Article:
The term diversity refers to people with different cultural background, languages, race, values, religion, socio-economic status, gender, abilities and any other factors that make a person different from each other. The concept of diversity is fundamental in early childhood education. Although the concept of diversity is used to denote children, belonging to different cultural background but recently, it also denotes every form of individual difference that subsists for families, children and professionals. It is evident from the term that difference is complicated and it somehow exists for every child in some way.
The positive and inclusive conceptualism of diversity demonstrates the growing diversity of the Australian culture and recognises diversity as a rule instead of an exception. Diversity in early childhood education is the right of every child to be included socially, physically and academically in all aspects of Australian life. The concept of diversity is intricately connected to the principles of equity. The term equity refers to the right of every child to have proper access to a lawful, fair and non-discriminatory education. This implies that there is an existence of inequality that must be elucidated to provide children with equal opportunities. The term equality must be construed differently from the term equity where equality refers to the same conduct, communication and values for all individuals. On the other hand, equity refers to the concept of social justice and fairness, which defies the prevailing culture and provide equal treatment to individuals or group of individuals to provide them with equal opportunities, thus, enabling them to succeed.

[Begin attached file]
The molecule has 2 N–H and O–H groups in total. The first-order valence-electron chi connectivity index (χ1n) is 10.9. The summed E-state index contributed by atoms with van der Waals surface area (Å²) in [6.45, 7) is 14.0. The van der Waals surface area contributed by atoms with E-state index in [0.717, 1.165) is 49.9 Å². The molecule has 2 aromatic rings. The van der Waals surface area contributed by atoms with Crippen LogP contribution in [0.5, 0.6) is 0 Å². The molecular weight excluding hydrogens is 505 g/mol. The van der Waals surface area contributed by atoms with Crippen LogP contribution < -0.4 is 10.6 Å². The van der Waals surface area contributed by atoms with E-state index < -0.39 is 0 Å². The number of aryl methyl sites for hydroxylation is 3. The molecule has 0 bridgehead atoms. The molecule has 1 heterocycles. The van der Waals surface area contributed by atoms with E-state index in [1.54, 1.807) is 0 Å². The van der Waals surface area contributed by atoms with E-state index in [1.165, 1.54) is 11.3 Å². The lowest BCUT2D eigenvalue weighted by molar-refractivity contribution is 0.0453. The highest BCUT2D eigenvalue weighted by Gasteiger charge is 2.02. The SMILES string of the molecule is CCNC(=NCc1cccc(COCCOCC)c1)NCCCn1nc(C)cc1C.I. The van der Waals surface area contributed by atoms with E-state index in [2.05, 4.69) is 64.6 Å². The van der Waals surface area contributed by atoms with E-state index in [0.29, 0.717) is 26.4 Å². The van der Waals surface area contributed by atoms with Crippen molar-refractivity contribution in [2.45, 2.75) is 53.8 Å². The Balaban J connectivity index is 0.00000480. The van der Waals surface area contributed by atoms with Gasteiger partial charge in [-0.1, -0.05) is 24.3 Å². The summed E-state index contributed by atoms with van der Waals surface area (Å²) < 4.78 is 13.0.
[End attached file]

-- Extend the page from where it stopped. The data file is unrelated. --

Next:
In early childhood, equity refers to high quality care and education that should be provided to children belonging to diverse background. Equity does not imply that every child is provided same experiences instead, it implies that every professionals must recognize the factors that acts as a hindrance to the learning power of each child and provide effective and appropriate redressal to such issues (Joslin & Boyd, 2014). Australia being a signatory of the United Nations Conventions on the Rights of Child (UNCRC), concentrates on the importance of the rights of children to have access to affordable education, right to non-discrimination and other rights that has been enacted for the welfare every cof hild.
Article 2 of the Convention requires the state parties to respect the rights of the children without discriminating them on the grounds of religion, race, caste, nationality, sex, color, political opinions, ethical views, disability, birth or any other status. Moreover, it also mandates the state parties to ensure that the children are not subject to any form of punishment or discrimination owing to their expressed opinions, status and beliefs and/or his/her family.
Several researches reveal that children belonging to low-income families often do not experience supportive conditions that encourage their willingness to learn; instead, they are exposed to inconsiderate social and physical environments that have a negative impact upon their desire and capacity to learn. The children suffering from poverty are often exposed to greater family chaos, violence from their family members and the parents are usually less responsive and inconsiderate with respect to the health of their children. The children do not have much access to books and they usually reside in more polluted, unhygienic and unhealthy environments. The household structure is unstable and is prone to hazards (Fleer, 2015).